# (Deep)KernelMean Embeddingsfor Representing and Learning on Distributions

Danica J. Sutherland(she/her)
University of British Columbia + Amii
Lifting Inference with Kernel Embeddings (LIKE-23), June 2023

This talk: how to lift inference with kernel embeddings

Slides at djsutherland.ml/slides/like23

(Swipe or arrow keys to move through slides; for a menu to jump; for more.)

HTML version at djsutherland.ml/slides/like23

# Part I: Kernels

## Why kernels?

• Machine learning! …but how do we actually do it?
• Linear models! ,
• Extend
• Kernels are basically a way to study doing this
with any, potentially very complicated,
• Convenient way to make models on documents, graphs, videos, datasets, probability distributions, …
• will live in a reproducing kernel Hilbert space

## Hilbert spaces

• A complete (real or complex) inner product space
• Inner product space: a vector space with an inner product:
• for ,
Induces a norm:
• Complete: “well-behaved” (Cauchy sequences have limits in )

## Kernel: an inner product between feature maps

• Call our domain , some set
• , functions, distributions of graphs of images, …
• is a kernel on if there exists a Hilbert space and a feature map so that
• Roughly, is a notion of “similarity” between inputs
• Linear kernel on :

## Aside: the name “kernel”

• Our concept: "positive semi-definite kernel," "Mercer kernel," "RKHS kernel"
• Exactly the same: GP covariance function
• Semi-related: kernel density estimation
• , usually symmetric, like RKHS kernel
• Always requires , unlike RKHS kernel
• Often requires , unlike RKHS kernel
• Not required to be inner product, unlike RKHS kernel
• Unrelated:
• The kernel (null space) of a linear map
• The kernel of a probability density
• The kernel of a convolution
• CUDA kernels
• The Linux kernel
• Popcorn kernels

## Building kernels from other kernels

• Scaling: if , is a kernel
• Sum: is a kernel
• Is necessarily a kernel?
• Take , , .
• Then
• But .

## Positive definiteness

• A symmetric function i.e.
is positive semi-definite
if for all , , ,
• Equivalent: kernel matrix is psd (eigenvalues )
• Hilbert space kernels are psd
• psd functions are Hilbert space kernels
• Moore-Aronszajn Theorem; we'll come back to this

## Some more ways to build kernels

• Limits: if exists, is psd
• Products: is psd
• Let , be independent
• Covariance matrices are psd, so is too
• Powers: is pd for any integer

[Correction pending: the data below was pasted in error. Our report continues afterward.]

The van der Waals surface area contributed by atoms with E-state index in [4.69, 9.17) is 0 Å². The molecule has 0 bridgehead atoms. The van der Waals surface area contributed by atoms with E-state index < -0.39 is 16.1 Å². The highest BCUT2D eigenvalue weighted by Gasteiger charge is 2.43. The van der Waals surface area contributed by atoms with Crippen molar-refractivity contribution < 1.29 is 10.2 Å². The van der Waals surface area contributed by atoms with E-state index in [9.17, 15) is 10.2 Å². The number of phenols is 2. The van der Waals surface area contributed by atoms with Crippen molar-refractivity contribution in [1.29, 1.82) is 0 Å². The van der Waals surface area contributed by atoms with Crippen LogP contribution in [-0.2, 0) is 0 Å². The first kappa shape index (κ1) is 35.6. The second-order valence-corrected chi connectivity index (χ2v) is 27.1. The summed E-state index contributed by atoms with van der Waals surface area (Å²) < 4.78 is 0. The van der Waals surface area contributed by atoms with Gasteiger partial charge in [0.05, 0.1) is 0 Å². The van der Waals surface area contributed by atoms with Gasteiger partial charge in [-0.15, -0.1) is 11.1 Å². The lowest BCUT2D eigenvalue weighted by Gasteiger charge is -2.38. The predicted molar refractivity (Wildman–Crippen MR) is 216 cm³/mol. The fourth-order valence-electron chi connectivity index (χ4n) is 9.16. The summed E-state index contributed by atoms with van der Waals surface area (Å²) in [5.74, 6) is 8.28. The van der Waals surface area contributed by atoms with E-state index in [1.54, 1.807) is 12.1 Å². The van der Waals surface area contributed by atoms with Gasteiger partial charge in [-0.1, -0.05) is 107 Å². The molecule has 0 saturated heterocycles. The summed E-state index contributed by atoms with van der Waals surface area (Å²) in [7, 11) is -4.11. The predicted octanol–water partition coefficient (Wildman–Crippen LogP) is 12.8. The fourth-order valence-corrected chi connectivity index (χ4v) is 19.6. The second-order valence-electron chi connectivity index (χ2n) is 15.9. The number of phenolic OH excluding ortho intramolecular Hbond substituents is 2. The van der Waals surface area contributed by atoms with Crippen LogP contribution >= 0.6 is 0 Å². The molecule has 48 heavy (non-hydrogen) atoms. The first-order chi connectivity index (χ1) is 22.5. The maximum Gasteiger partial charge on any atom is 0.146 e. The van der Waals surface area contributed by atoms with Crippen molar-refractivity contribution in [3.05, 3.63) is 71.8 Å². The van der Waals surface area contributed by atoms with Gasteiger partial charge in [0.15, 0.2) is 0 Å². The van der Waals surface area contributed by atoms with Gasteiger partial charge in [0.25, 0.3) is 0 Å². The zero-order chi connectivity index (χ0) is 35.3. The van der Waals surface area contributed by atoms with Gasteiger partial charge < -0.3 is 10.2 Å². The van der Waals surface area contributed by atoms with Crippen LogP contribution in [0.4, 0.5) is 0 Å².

, the polynomial kernel

• Exponents: is pd
• If , is pd
• Use the feature map

, the Gaussian kernel

## Reproducing property

• Recall original motivating example with
• Kernel is
• Classifier based on linear
• is the function itself; corresponds to vector in
is the function evaluated at a point
• Elements of are functions,
• Reproducing property: for

## Reproducing kernel Hilbert space (RKHS)

• Every psd kernel on defines a (unique) Hilbert space, its RKHS ,
and a map where
• Elements are functions on , with
• Combining the two, we sometimes write
• is the evaluation functional
An RKHS is defined by it being continuous, or

## Moore-Aronszajn Theorem

• Building for a given psd :
• Define from
• Take to be completion of in the metric from
• Get that the reproducing property holds for in
• Can also show uniqueness
• Theorem: is psd iff it's the reproducing kernel of an RKHS

## A quick check: linear kernels

• on
• “corresponds to”
• If , then
• Closure doesn't add anything here, since is closed
• So, linear kernel gives you RKHS of linear functions

## More complicated: Gaussian kernels

• is infinite-dimensional
• Functions in are bounded:
• Choice of controls how fast functions can vary:
• Can say lots more with Fourier properties

## Kernel ridge regression

Linear kernel gives normal ridge regression: Nonlinear kernels will give nonlinear regression!

How to find ? Representer Theorem:

• Let , and its orthogonal complement in
• Decompose with ,
• Minimizer needs , and so

Setting derivative to zero gives
satisfied by

## Kernel ridge regression and GP regression

• Compare to regression with prior, observation noise
• If we take , KRR is exactly the GP regression posterior mean
• Note that GP posterior samples are not in , but are in a slightly bigger RKHS
• Also a connection between posterior variance and KRR worst-case error
• For many more details:

## Other kernel algorithms

• Representer theorem applies if is strictly increasing in
• Kernel methods can then train based on kernel matrix
• Classification algorithms:
• Support vector machines: is hinge loss
• Kernel logistic regression: is logistic loss
• Principal component analysis, canonical correlation analysis
• Many, many more…
• But not everything works...e.g. Lasso regularizer

## Some very very quick theory

• Generalization: how close is my training set error to the population error?
• Say , consider , -Lipschitz loss
• Rademacher argument implies expected overfitting
• If “truth” has low RKHS norm, can learn efficiently
• Approximation: how big is RKHS norm of target function?
• For universal kernels, can approximate any target with finite norm
• Gaussian is universal 💪 (nothing finite-dimensional can be)
• But “finite” can be really really really big

## Limitations of kernel-based learning

• Generally bad at learning sparsity
• e.g. for large
• Provably statistically slower than deep learning for a few problems
• e.g. to learn a single ReLU, , need norm exponential in
• Also some hierarchical problems, etc
• Generally apply to learning with any fixed kernel
• computational complexity, memory
• Various approximations you can make

## Mean embeddings of distributions

• Represent point as :
• Represent distribution as :
• Last step assumed (Bochner integrability)
• Okay. Why?
• One reason: ML on distributions
• More common reason: comparing distributions

## Maximum Mean Discrepancy

• Last line is Integral Probability Metric (IPM) form
• is called “witness function” or “critic”: high on , low on